• Want to be able to specifically prompt for later
  • Do not want to be an inherent part of a generation unless specifically prompted for

One final note on captions: you'll notice we mixed in some very short captions. One example of each species has a simple caption describing what species it is. This will open the model's prompting flexibility so both shorter prompts and prompts outside of the specified format can and will still produce expected generations.

Once your training images are prepared, go ahead and select the Style training preset and begin training.

Step 3: Assessing and Prompting Your Model

Prompting Basics

Based on your captions, we can now prompt the model using the following format:

[sex] [fantasy race], [color] eyes, [color] skin, [length] [color] hair, {optional: [length] [color] beard}, wearing [outfit type]

An example prompt would then be:

female halfling, green eyes, brown skin, white hair, wearing armor


female elf, green eyes, fair skin, blonde curly hair, wearing a green tunic and brown scarf

A prompt test

At this stage you can also take a look at your original training images and compare them to the outputs. Details that are recommended to look for:

  • Does it look like the style you are aiming for?
  • Do you notice any unusual color highlights or oversaturation?
  • Are there any degraded details that you aren't expecting?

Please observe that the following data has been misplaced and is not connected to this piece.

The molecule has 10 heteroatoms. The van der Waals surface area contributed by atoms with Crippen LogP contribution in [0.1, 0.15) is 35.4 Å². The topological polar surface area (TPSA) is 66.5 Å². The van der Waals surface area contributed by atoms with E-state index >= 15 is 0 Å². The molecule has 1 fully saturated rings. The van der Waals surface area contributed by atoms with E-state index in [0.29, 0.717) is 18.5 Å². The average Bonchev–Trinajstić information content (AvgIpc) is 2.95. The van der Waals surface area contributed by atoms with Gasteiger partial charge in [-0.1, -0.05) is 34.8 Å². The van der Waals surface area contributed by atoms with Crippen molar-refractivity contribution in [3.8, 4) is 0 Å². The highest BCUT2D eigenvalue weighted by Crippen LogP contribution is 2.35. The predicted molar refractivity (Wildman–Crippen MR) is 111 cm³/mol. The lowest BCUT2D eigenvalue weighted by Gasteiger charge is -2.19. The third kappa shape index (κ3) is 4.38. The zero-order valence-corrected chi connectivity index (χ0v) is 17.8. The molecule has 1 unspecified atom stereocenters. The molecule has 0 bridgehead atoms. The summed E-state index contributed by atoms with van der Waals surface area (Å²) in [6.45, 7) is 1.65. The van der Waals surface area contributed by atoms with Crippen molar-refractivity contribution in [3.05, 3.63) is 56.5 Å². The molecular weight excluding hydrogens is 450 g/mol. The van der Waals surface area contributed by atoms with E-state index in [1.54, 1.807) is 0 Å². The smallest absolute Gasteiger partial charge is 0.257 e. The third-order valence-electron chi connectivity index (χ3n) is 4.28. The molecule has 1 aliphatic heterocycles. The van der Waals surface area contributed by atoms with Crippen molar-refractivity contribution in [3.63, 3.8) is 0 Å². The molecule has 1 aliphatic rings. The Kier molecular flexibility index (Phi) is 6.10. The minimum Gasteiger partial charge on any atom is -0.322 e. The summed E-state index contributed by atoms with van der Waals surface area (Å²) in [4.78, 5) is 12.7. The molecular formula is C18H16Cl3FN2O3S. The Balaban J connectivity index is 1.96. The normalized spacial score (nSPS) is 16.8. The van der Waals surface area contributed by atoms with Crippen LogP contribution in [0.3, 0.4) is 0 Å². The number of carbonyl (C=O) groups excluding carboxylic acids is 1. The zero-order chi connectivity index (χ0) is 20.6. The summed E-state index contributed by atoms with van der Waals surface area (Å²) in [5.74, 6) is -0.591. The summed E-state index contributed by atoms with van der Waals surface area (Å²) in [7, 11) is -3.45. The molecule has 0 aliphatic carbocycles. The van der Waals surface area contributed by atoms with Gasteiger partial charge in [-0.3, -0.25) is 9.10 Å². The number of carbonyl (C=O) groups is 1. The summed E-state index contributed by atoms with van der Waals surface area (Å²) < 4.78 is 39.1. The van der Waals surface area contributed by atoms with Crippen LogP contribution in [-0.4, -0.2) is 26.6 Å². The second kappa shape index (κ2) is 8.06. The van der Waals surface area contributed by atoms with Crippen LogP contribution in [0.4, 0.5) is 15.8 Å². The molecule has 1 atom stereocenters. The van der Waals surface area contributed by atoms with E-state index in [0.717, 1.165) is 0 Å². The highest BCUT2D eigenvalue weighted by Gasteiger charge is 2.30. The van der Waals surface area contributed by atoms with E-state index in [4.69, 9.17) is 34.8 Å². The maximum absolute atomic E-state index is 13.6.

In this case, while the training is close, we can see the oversaturation and slight degradation of details when comparing the two images below. This indicates that the model is likely overtrained.

Comparing two images

The other issue is that, when we change the prompt to make variations, it becomes clear that the face appears to always be the same within each fantasy race. This can happen if the style is very recognizable to the AI, and thus much easier to learn. The result is that the Text Encoder holds on to more specific details more quickly during the training.

Comparing elves

This all indicates that for best results, we should retrain the model with some advanced adjustments.

Step 4: Adjust the Training Parameters

Now that the dataset is prepared and manually captioned, you'll want to dial in the advanced settings of the model. When training your own dataset, it is recommended to select a preset and train the model to evaluate the results. From there, you can tweak and fine-tune the parameters on subsequent generations.

For the dataset provided, use the following advanced settings:

Training Steps: 7700

Unet Learning Rate: 5e-5

Text Encoder Training Ration: 0.10

Text Encoder Learning Rate: 9e-7

Notice the differences between these settings and the default 'Style' settings. The Text Encoder training ratio is lowered from 0.25 to 0.1. Similarly, the Text Encoder Learning Rate is lowered to 9e-7. The text encoder teaches the relationship between words and pictures.